Examining A General’s Dismissal: Army, Part 16

May 1, 1997 by Terry Copp

The news of General Andrew McNaughton’s retirement was announced on Dec. 26, 1943. McNaughton’s brief statement offered no explanation for the decision and the men and women of what was sometimes called “Andy’s army” were surprised and confused. The following week, as McNaughton and his wife left 1st Canadian Army headquarters to return to Canada, thousands turned out to wave and cheer in a show of affection that no other general or politician could inspire.McNaughton, who had presided over the creation of the overseas army, had not resigned voluntarily. The official explanation of retirement due to illness made little sense to Canadian reporters who met an obviously healthy McNaughton. And so, the Ottawa rumor mill went into high gear.

The story of McNaughton’s dismissal tells us a great deal about the Canadian Army and its relationship with the British high command during the war. Now that the papers of all the key figures in the dispute are in the public domain there is not much doubt about what happened, but as is often the case with history, there is little agreement on what it all means.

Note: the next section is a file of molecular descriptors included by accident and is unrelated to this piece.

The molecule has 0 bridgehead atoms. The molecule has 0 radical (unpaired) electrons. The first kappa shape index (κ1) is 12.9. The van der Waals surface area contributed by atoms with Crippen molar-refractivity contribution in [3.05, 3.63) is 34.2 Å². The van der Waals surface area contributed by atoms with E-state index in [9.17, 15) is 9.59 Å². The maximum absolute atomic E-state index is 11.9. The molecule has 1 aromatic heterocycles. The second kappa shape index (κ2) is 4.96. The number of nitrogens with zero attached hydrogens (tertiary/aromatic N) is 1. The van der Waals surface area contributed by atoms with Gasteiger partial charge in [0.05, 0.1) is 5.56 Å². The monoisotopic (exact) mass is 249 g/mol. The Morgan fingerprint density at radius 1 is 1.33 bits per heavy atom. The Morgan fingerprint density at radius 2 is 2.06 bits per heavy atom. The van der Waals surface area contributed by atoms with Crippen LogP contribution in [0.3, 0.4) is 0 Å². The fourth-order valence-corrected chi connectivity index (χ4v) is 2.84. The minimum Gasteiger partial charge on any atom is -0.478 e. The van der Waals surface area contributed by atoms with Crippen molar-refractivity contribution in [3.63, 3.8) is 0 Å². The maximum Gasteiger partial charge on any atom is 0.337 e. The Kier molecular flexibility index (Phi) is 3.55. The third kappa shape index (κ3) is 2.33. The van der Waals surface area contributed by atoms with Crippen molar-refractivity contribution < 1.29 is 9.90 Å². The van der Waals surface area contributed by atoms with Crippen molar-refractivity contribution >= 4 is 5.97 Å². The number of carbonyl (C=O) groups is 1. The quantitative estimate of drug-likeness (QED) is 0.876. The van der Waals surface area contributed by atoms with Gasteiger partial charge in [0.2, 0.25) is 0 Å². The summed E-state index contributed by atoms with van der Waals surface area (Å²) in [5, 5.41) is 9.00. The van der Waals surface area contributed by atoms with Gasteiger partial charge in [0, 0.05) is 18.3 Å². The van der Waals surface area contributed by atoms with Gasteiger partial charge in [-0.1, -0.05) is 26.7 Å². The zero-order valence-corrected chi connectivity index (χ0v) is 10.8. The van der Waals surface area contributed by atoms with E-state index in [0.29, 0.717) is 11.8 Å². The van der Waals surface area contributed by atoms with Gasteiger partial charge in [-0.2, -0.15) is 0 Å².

McNaughton and his biographer, John Swettenham, were convinced that his dismissal was arranged by Canadian Defence Minister J.L. Ralston because of a disagreement over sending 5th Armored Division to Italy. Contemporary historians, who have read the British and Canadian documents, recognize that the initiative came from British generals who argued that McNaughton lacked the qualities required to command an army in the field.

J.L. Granatstein explored these issues in his book The Generals and concluded that McNaughton was replaced for good military reasons. Granatstein’s view is supported by Paul Dickson’s exhaustive study of the events for his biography on McNaughton’s successor Harry Crerar. As well, John A. English, the outstanding analyst of Canadian military leadership, insists McNaughton was an amateur who failed to develop the professional knowledge required to train or command an army.

Regular readers of this Canadian Military History In Perspective series will not be surprised to learn that the issues seem much less clear cut to this writer. In 1939, when McNaughton was appointed to command 1st Cdn. Div., there was broad consensus that he was the logical and indeed the inevitable choice. He had developed an outstanding reputation with the Canadian Corps in WW I and had laid the foundations for the postwar army.